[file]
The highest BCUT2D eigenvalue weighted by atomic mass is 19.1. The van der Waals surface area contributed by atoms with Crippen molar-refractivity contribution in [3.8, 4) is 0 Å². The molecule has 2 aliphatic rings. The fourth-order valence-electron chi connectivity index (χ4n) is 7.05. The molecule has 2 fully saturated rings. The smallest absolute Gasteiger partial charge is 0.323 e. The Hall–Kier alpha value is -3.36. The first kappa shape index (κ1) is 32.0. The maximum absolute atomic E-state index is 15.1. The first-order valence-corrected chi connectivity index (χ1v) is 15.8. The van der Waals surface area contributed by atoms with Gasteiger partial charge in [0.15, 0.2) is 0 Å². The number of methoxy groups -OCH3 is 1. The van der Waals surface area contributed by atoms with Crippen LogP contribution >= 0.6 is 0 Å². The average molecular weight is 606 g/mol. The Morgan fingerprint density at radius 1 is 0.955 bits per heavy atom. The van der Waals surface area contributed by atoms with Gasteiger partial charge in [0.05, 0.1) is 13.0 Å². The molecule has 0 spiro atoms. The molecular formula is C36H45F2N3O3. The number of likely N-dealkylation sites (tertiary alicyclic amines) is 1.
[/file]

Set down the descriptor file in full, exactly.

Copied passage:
The highest BCUT2D eigenvalue weighted by atomic mass is 19.1. The van der Waals surface area contributed by atoms with Crippen molar-refractivity contribution in [3.8, 4) is 0 Å². The molecule has 2 aliphatic rings. The fourth-order valence-electron chi connectivity index (χ4n) is 7.05. The molecule has 2 fully saturated rings. The smallest absolute Gasteiger partial charge is 0.323 e. The Hall–Kier alpha value is -3.36. The first kappa shape index (κ1) is 32.0. The maximum absolute atomic E-state index is 15.1. The first-order valence-corrected chi connectivity index (χ1v) is 15.8. The van der Waals surface area contributed by atoms with Gasteiger partial charge in [0.15, 0.2) is 0 Å². The number of methoxy groups -OCH3 is 1. The van der Waals surface area contributed by atoms with Crippen LogP contribution >= 0.6 is 0 Å². The average molecular weight is 606 g/mol. The Morgan fingerprint density at radius 1 is 0.955 bits per heavy atom. The van der Waals surface area contributed by atoms with Gasteiger partial charge in [0.05, 0.1) is 13.0 Å². The molecule has 0 spiro atoms. The molecular formula is C36H45F2N3O3. The number of likely N-dealkylation sites (tertiary alicyclic amines) is 1.